Further Biographical Context for Zigmunds Bielis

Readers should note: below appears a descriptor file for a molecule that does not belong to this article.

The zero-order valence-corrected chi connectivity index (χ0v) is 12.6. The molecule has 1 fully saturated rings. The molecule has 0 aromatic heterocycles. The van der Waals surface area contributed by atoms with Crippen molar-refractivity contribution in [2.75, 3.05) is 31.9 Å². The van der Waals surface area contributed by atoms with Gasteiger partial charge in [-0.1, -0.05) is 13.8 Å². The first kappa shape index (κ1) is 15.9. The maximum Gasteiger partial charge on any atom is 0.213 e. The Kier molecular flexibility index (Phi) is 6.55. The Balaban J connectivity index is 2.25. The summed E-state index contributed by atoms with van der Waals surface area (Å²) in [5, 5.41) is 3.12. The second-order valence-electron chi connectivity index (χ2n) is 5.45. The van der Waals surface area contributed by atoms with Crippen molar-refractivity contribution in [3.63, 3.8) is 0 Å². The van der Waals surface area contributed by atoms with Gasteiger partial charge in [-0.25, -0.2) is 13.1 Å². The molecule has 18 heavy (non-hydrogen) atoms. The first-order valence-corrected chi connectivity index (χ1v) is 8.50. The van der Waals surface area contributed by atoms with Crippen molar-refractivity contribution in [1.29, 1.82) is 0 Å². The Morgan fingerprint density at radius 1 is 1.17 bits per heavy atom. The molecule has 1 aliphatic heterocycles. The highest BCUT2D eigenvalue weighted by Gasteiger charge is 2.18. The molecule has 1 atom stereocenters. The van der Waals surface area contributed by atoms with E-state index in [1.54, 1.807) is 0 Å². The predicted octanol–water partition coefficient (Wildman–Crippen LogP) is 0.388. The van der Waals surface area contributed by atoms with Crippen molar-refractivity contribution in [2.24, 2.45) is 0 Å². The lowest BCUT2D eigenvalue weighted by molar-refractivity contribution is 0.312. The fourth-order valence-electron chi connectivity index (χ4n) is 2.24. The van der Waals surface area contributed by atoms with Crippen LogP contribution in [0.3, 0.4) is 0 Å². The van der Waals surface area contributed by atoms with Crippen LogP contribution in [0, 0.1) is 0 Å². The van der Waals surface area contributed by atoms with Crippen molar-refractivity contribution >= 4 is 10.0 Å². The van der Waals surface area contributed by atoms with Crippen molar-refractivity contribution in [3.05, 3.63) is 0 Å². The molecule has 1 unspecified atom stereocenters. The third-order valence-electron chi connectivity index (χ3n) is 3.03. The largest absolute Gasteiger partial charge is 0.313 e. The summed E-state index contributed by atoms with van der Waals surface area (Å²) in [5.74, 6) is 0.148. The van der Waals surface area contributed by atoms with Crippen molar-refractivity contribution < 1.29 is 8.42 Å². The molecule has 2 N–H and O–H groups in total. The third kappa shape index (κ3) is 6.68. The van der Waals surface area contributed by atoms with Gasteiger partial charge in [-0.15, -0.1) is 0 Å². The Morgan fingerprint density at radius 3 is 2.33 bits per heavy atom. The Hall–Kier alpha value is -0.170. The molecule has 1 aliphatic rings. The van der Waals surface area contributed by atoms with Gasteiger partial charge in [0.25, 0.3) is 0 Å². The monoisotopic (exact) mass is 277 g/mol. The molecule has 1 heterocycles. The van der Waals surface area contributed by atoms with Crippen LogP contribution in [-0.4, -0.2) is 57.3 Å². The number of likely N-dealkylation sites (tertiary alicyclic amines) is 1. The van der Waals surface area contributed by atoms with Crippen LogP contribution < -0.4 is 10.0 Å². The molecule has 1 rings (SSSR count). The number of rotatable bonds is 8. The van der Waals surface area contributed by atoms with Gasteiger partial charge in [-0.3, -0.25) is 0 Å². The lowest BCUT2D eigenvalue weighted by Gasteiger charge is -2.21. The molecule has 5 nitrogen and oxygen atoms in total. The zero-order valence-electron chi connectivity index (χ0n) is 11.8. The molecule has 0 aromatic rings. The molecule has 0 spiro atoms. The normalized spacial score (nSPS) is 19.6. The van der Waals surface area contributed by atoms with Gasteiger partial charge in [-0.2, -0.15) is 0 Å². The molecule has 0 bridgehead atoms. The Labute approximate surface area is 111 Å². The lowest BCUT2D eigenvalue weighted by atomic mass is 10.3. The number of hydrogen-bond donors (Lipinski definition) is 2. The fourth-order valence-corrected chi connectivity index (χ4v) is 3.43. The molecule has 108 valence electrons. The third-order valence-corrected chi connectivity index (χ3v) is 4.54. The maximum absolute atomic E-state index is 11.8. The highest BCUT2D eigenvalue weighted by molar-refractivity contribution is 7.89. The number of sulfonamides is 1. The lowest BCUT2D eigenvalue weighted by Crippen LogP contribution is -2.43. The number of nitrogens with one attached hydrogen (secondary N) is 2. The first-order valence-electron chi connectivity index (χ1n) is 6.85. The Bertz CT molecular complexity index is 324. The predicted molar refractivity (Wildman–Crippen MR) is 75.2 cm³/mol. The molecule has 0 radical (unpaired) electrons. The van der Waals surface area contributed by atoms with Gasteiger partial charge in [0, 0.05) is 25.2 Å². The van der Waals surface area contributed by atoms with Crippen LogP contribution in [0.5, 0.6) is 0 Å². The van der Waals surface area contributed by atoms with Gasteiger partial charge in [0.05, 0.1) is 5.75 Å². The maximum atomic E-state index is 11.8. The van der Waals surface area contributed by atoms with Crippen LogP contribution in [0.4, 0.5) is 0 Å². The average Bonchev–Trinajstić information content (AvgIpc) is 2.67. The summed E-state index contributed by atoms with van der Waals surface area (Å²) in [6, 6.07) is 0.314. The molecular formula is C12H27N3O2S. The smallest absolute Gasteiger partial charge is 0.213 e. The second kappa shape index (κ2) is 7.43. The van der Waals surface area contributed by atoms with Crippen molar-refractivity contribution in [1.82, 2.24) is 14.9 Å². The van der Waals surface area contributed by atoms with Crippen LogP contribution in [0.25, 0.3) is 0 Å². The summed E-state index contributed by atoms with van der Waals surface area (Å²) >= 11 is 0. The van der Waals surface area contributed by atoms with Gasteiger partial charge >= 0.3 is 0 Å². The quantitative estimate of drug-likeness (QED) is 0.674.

Zigmunds Bielis was born in 1954 and was primarily inspired by the 1970s growing up. Conceptualism is often perceived as a response to Minimalism, and the leading art movement of the 1970s, challenging the boundaries of art with its revolutionary features. The movements that succeeded were all characteristic of a strong desire to evolve and consolidate the art world, in response to the tensions of the previous 1960s. Process art branched out from Conceptualism, including some of its most essential aspects, but going further in creating mysterious and experimental artistic journeys, while Land Art brought creation to the outsides, initiating early ideas of environmentalism. In Germany, Expressive figure painting was given a second chance for the first time since the weakening of Abstract Expressionism almost twenty years ago, the genre reclaimed its prominence through the brushstrokes of Gerhard Richter, Anselm Kiefer and Georg Baselitz. The cosmopolitan and sophisticated position that New York city held in the 1960s remained just as influential in the 1970s. With multiple global renowned artists gravitating the galleries and downtown scene, the city once again strengthened its reputation as the artistic heart of the era. All over, numerous movements defined the 1970s. Amongst others, feminism and the new radical ideologies it entailed strongly influenced the visual culture. Photorealism, which had emerged in the 1960s, also received critical and commercial success. The critical, leading artistic pillars of New York city started to embrace painters and sculptors from Latin America.